SANS-GIAC Workforce research report for yr 2024 ‘Hire, Retain Mid-level cyber security professionals

SANS-GIAC Workforce research report for the year 2024 is based on a first-of-its-kind survey that analyzed the cybersecurity workforce with the goal of identifying the key factors to successfully build high-performing cybersecurity teams.

The report focuses on efforts to hire and retain mid-level cyber security professionals

The survey results analysed in this report zero in on five of the top cyber security work roles defined within the National Initiative for Cybersecurity Education (NICE) Framework, selected based on supplementary data from CyberSeek, a knowledge base that provides detailed reporting of supply and demand in the cyber security job market.

Let’s Face the Facts

We’ll delve into the results in depth in the pages ahead, but before we get too deep into the data, here’s an at-a-glance view of the key takeaways you can find in this report: Perceived Cybersecurity Team Effectiveness Is High Only 6% of survey respondents indicated their team is not meeting their cybersecurity goals

Human resource managers and Cybersecurity managers– can look to this report’s key takeaways to tailor their hiring and talent management practices for overall quality and strategic skills development for their cybersecurity teams.

Respondents details

Nearly half of all respondents (48%)indicated they provide cybersecurity services (30%) or cybersecurity products (18%). This means that the other half of respondents are from companies that need cybersecurity to keep their company safe


  • Cybersecurity managers were asked to select their top three challengesfor hiring mid-level cybersecurity staff. Salary competitiveness was the number one challenge identified among respondents.
  • When asked how effective they perceived their team to be, 54% of respondents indicated that their teams were meeting or exceeding goals. Out of the 46% remaining respondents, 40% of them stated that their teams arepartially meeting their goals.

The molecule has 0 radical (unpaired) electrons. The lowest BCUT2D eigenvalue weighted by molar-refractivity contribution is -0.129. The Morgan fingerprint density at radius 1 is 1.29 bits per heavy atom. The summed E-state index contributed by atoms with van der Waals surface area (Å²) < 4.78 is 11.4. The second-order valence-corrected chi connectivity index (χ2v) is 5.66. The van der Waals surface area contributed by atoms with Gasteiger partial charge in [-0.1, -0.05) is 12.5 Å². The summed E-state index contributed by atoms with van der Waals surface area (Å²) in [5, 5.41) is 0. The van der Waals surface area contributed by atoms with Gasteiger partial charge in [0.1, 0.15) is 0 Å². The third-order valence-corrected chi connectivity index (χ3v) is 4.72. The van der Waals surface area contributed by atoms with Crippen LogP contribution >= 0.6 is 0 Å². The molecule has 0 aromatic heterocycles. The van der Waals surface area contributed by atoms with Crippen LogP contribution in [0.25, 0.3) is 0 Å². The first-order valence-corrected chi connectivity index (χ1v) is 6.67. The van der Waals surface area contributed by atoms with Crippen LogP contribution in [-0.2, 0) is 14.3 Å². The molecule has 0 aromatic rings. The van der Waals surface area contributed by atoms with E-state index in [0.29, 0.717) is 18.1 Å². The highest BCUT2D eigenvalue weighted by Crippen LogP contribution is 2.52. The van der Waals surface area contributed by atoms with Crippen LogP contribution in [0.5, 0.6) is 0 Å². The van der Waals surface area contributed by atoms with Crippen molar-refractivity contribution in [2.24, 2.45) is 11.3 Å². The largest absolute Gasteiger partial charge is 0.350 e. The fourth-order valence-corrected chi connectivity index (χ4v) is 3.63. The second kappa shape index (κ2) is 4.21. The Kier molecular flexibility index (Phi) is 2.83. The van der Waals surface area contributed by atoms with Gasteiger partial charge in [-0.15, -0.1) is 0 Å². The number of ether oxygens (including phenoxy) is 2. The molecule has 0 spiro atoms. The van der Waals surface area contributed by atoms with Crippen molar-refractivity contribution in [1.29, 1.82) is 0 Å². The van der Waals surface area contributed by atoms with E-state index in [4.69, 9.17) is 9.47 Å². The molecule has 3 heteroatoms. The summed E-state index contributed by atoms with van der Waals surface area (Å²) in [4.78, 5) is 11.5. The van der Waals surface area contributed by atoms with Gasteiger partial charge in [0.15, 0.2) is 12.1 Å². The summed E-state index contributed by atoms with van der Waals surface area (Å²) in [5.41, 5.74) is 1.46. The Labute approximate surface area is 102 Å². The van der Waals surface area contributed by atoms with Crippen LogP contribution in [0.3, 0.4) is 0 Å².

Would You Rather Have Not Enough Staff or Not Enough Skill?


On average, managers who were concerned with staffing shortage  rate their concern at 6.9 on a scale of 10. Similarly, on average, managers who are concerned with staff not meeting skills requirements rate their concern at 6.94.




When respondents were asked if they use the NICE Framework, 14% said that they use it and 56% stated they do not use it. A surprising 30% were uncertain whether or not they used it.


Crucial point to observe by HR Managers

Case Study Snapshot

There is no common lexicon – especially across HR and Cybersecurity managers in terms of sourcing and recruiting and accurately understanding staffing requirements, said Dr. Austin Cusak, a Technical Leadership Program Manager.


  • Organizations are often juggling to understand technical terms misused or confused, which promotes a suboptimal environment for effective matchmaking between applicants and staffing requirements.
  • Furthermore, Dr. Cusak, in his experience has seen HR management force outdated best practices on the cyber workforce, which hampers recruiting, career planning, and systematic advancements.


  • These inefficiencies generally exacerbate the cybersecurity staffing shortages by unnecessarily exaggerating the average time-to-hire, typically measured in multiple months, for critically understaffed cybersecurity roles.


Similarly, 46% of HR managers emphasized the need for enhanced collaboration between HR and Cybersecurity managers. Notably, they are also keen on maintaining standardization, as indicated by 31% of the responses, which makes the case for wider adoption of the NICE


One can conclude that HR managers and Cybersecurity managers each have a desire to

work together better to create a more efficient and effective hiring process.


Cybersecurity managers were asked to select their top three challenges for hiring mid-level cybersecurity staff. Salary competitiveness was the number one challenge identified among respondents.

Case Study Snapshot

  • Investing in new hires and developing home-grown experts should lead to the most sustainable results. Unfortunately, many organizations, especially private industry, disproportionally focus on identifying the “best athletes” that often keep circulating to the highest bidder with little affinity and diminished value to the organization. As Jay Bhalodia research inputs in SANS study say  “If we are buying talent all the time, we will run out of money.”

Below are several of Jay’s general recommendations for positioning for sustainable success:

  • Know who you are, where to compete for talent, and composition of your current workforce to add balance
  • Utilize best-of-breed training and focus on recruiting of those that bring diverse experiences

“sitting in the seat” of roles that will add to your workforce’s expertise or culture

  • Look for passion over experience, including passion for the craft, community and industry, preferably more than one
  • Don’t be afraid of training people because they might leave; ultimately investing in people will increase their desire to stay
  • Recruit for passion, and critically review your requisitions to confirm requirements versus preferred qualifications, where possible default to more inclusive language like “interest in” over “experience with”



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